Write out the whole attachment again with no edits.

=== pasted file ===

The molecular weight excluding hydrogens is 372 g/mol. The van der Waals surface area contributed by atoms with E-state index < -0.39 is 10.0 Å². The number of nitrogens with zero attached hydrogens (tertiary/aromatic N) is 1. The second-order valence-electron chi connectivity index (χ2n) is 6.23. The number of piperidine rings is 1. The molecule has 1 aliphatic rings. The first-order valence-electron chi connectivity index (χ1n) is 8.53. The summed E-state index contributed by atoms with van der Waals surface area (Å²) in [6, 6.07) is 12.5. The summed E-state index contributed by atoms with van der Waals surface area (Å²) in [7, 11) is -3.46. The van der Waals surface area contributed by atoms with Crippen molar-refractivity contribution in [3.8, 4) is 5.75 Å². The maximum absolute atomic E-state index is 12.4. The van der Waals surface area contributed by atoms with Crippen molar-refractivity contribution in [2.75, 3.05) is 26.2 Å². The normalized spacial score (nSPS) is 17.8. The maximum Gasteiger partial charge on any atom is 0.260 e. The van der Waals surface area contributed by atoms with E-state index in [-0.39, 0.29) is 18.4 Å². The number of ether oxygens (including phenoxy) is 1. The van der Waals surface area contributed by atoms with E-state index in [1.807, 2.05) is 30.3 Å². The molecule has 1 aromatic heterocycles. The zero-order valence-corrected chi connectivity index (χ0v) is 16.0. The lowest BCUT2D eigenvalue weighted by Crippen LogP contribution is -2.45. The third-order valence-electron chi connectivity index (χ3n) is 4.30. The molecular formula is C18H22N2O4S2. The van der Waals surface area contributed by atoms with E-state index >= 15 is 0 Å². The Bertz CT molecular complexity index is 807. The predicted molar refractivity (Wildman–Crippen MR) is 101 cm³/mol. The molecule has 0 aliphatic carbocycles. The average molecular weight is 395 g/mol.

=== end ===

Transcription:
The molecular weight excluding hydrogens is 372 g/mol. The van der Waals surface area contributed by atoms with E-state index < -0.39 is 10.0 Å². The number of nitrogens with zero attached hydrogens (tertiary/aromatic N) is 1. The second-order valence-electron chi connectivity index (χ2n) is 6.23. The number of piperidine rings is 1. The molecule has 1 aliphatic rings. The first-order valence-electron chi connectivity index (χ1n) is 8.53. The summed E-state index contributed by atoms with van der Waals surface area (Å²) in [6, 6.07) is 12.5. The summed E-state index contributed by atoms with van der Waals surface area (Å²) in [7, 11) is -3.46. The van der Waals surface area contributed by atoms with Crippen molar-refractivity contribution in [3.8, 4) is 5.75 Å². The maximum absolute atomic E-state index is 12.4. The van der Waals surface area contributed by atoms with Crippen molar-refractivity contribution in [2.75, 3.05) is 26.2 Å². The normalized spacial score (nSPS) is 17.8. The maximum Gasteiger partial charge on any atom is 0.260 e. The van der Waals surface area contributed by atoms with E-state index in [-0.39, 0.29) is 18.4 Å². The number of ether oxygens (including phenoxy) is 1. The van der Waals surface area contributed by atoms with E-state index in [1.807, 2.05) is 30.3 Å². The molecule has 1 aromatic heterocycles. The zero-order valence-corrected chi connectivity index (χ0v) is 16.0. The lowest BCUT2D eigenvalue weighted by Crippen LogP contribution is -2.45. The third-order valence-electron chi connectivity index (χ3n) is 4.30. The molecular formula is C18H22N2O4S2. The van der Waals surface area contributed by atoms with E-state index >= 15 is 0 Å². The Bertz CT molecular complexity index is 807. The predicted molar refractivity (Wildman–Crippen MR) is 101 cm³/mol. The molecule has 0 aliphatic carbocycles. The average molecular weight is 395 g/mol.